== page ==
What Bob Hawke’s leadership can teach us.
You don’t have to be into politics, or even Australian to realise the weight behind the collective mourning following the recent passing of former Prime Minister, Bob Hawke. Whether you were around when he was in power, or if you just heard about it, or read about it post-mortem, there’s so much we can learn from a charismatic and impactful leader such as Hawke.
Politics aside, I think if you could bottle what he had, you could create more effective leaders by the bucket load. For fun, and I put together a list of some of the loveable larrikin’s leadership qualities that made him such an adored figurehead in Australia’s recent history.
Probably the most standout attribute of Mr Hawke was his ability to spin a yarn ad hoc, and not only spin, but full tilt engage his audience––like no other politician before or since, Bob Hawke genuinely made people smile. This made him memorable and likeable, but how did it have anything to do with him being a great leader?
Charisma is a talent. It’s an effective leadership quality, and believe it or not, it’s accessible.
Don’t think you can tap into that, not funny enough? You don’t have to be. With Hawke, it was less about his sense of humour, though that did help, and more about his ability to read a room and understand the right time to be light-hearted––this is what charisma is. And whether you’re a funny dude, or a quiet, serious soul, you’ll command attention and you’ll charm people to the point of inspiration if you can truly read a room, tune into the vibe and attract people using your strength of character.
…which leads nicely into another great characteristic of good leadership, the ability to empathise with people and not only feel compassion but to show it. Bob Hawke had incredible compassion, and he was not afraid of it, he harnessed it to gain the trust of his people. Whether it was writing letters to young people who had genuine concerns about the world or shedding an authentic tear on camera when he truly felt saddened by world events, Hawke embraced compassion. Those old enough will never forget his infamous Tiananmen Square speech which historically changed foreign policy on the spot. Without even consulting with his Cabinet colleagues, Hawke offered Chinese students studying in Australia asylum. And, of course, they backed him on it.
It was this type of unbridled compassion and empathy that drove many great policy changes during the Hawke years, and it was the compassion and empathy that his party and colleagues––and voters–– were able to relate to and, in turn, unify with.
He endorsed Unity.
A leader is nothing without followers, but the value of the followers will only amount to something if they’re unified––and that’s when shit gets powerful. I’ve talked a lot about leading with vision and values, and a biproduct of that is ultimately a united team.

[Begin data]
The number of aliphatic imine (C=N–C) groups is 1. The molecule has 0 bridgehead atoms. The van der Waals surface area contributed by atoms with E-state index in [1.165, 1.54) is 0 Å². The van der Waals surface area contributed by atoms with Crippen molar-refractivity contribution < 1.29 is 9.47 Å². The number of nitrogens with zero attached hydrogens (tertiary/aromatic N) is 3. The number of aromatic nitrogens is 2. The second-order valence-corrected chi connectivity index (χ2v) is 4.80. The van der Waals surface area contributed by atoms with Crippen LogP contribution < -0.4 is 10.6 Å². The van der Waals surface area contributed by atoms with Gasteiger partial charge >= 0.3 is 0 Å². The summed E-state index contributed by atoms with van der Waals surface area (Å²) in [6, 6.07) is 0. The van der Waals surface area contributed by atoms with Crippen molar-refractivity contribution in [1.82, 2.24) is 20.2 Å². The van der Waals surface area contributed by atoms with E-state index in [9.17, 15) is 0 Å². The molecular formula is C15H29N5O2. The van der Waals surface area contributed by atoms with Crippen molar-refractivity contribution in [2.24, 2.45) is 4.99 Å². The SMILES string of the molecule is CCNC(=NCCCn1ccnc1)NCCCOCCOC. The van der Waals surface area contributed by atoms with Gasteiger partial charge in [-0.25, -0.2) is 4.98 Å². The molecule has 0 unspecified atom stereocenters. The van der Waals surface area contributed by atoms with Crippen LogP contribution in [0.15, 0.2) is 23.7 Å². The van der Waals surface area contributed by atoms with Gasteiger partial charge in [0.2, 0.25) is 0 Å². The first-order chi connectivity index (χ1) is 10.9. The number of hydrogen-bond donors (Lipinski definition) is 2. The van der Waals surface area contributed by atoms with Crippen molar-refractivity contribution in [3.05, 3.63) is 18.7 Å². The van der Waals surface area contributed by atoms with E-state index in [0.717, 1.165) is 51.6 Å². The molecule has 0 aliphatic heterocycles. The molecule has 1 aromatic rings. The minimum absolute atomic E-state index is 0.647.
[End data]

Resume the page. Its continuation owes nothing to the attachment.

While we’ve seen some pretty good examples of how not to do it in recent Australian politics, Hawke’s government was a great example of a unified party that managed to achieve so much because of it. How did he do it? On top of the more obvious charisma and compassion, what Bob Hawke was also freewheeling in, was his transparency of flaws and weaknesses. When a leader is not afraid to show vulnerability, they build trust. Not only does the leader present as genuine, but they empower others in their vulnerability, and it’s a great leader that can do that.
I read a nice grab of this quality in The Conversation, a quote that sums up Hawke’s unifying reign perfectly, the journalist said, “His ego was colossal, but he had the wisdom to share power.”
I go back to my initial point, you can’t be a leader without anyone behind you.
Lastly, Hawke showed incredible discipline in his reigning years. There are things a leader may find difficult to give up, or tow-the-line with, but good leaders know, if you want to inspire and lead with strong morale, there are certain parts of your lifestyle that just won’t float. No one’s suggesting you be innocent, or even insincere, but if there’s something you know has to go––maybe a past time, or a relationship, or it could even be a personality trait that isn’t supporting your vision––you’ll at some point in your leadership journey, have to find the strength to be disciplined.
A great example for Bob Hawke was his drinking. The fella loved a tipple, in his union days this was well-documents, and, arguably helped his popularity, but it could have also been the death of him, he knew that. Despite one of Australia’s favourite thing about Hawkey was undoubtably his ability to neck a yard glass of beer, Bob Hawke knew when he was rising to his illustrious position that there’d be no room for his favourite past time so, he quit the drink.
A teetotaller from the time he ran for government until the day he left parliament, Bob Hawke showed incredible discipline with this. And he celebrated his retirement aptly––with several yard glasses downed.
RIP to our larrikin leader, he will forever be remembered.
Photo: James Brickwood